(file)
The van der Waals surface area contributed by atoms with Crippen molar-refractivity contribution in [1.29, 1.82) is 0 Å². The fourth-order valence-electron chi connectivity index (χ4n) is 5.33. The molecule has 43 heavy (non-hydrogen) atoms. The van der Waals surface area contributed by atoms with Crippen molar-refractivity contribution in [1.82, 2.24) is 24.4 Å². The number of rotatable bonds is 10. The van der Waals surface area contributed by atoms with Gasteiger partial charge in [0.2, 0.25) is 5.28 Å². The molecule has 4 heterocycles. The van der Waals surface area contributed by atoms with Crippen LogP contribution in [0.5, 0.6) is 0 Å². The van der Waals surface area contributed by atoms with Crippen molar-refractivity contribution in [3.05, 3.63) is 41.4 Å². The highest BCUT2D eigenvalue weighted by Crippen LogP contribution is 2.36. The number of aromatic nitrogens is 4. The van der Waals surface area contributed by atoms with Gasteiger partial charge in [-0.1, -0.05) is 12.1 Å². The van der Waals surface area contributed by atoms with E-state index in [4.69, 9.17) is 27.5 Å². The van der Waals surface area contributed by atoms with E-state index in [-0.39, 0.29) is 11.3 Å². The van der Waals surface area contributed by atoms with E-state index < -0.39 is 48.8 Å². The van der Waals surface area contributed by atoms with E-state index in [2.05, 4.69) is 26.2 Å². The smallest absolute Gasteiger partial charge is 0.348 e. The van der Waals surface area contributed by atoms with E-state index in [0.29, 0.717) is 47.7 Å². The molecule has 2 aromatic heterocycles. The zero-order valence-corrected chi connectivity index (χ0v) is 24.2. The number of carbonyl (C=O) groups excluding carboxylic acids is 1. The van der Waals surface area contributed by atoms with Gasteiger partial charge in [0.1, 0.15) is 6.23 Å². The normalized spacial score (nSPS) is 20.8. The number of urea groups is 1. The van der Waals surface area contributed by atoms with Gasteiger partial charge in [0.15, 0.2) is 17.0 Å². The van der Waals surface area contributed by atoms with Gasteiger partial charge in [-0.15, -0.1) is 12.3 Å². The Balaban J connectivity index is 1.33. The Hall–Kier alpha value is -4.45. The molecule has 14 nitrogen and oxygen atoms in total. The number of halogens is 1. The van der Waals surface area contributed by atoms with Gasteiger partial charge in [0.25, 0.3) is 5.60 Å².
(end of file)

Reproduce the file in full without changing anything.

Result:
The van der Waals surface area contributed by atoms with Crippen molar-refractivity contribution in [1.29, 1.82) is 0 Å². The fourth-order valence-electron chi connectivity index (χ4n) is 5.33. The molecule has 43 heavy (non-hydrogen) atoms. The van der Waals surface area contributed by atoms with Crippen molar-refractivity contribution in [1.82, 2.24) is 24.4 Å². The number of rotatable bonds is 10. The van der Waals surface area contributed by atoms with Gasteiger partial charge in [0.2, 0.25) is 5.28 Å². The molecule has 4 heterocycles. The van der Waals surface area contributed by atoms with Crippen LogP contribution in [0.5, 0.6) is 0 Å². The van der Waals surface area contributed by atoms with Crippen molar-refractivity contribution in [3.05, 3.63) is 41.4 Å². The highest BCUT2D eigenvalue weighted by Crippen LogP contribution is 2.36. The number of aromatic nitrogens is 4. The van der Waals surface area contributed by atoms with Gasteiger partial charge in [-0.1, -0.05) is 12.1 Å². The van der Waals surface area contributed by atoms with E-state index in [4.69, 9.17) is 27.5 Å². The van der Waals surface area contributed by atoms with E-state index in [-0.39, 0.29) is 11.3 Å². The van der Waals surface area contributed by atoms with E-state index < -0.39 is 48.8 Å². The van der Waals surface area contributed by atoms with E-state index in [2.05, 4.69) is 26.2 Å². The smallest absolute Gasteiger partial charge is 0.348 e. The van der Waals surface area contributed by atoms with E-state index in [0.29, 0.717) is 47.7 Å². The molecule has 2 aromatic heterocycles. The zero-order valence-corrected chi connectivity index (χ0v) is 24.2. The number of carbonyl (C=O) groups excluding carboxylic acids is 1. The van der Waals surface area contributed by atoms with Gasteiger partial charge in [0.1, 0.15) is 6.23 Å². The normalized spacial score (nSPS) is 20.8. The number of urea groups is 1. The van der Waals surface area contributed by atoms with Gasteiger partial charge in [0.15, 0.2) is 17.0 Å². The van der Waals surface area contributed by atoms with Gasteiger partial charge in [-0.15, -0.1) is 12.3 Å². The Balaban J connectivity index is 1.33. The Hall–Kier alpha value is -4.45. The molecule has 14 nitrogen and oxygen atoms in total. The number of halogens is 1. The van der Waals surface area contributed by atoms with Gasteiger partial charge in [0.25, 0.3) is 5.60 Å².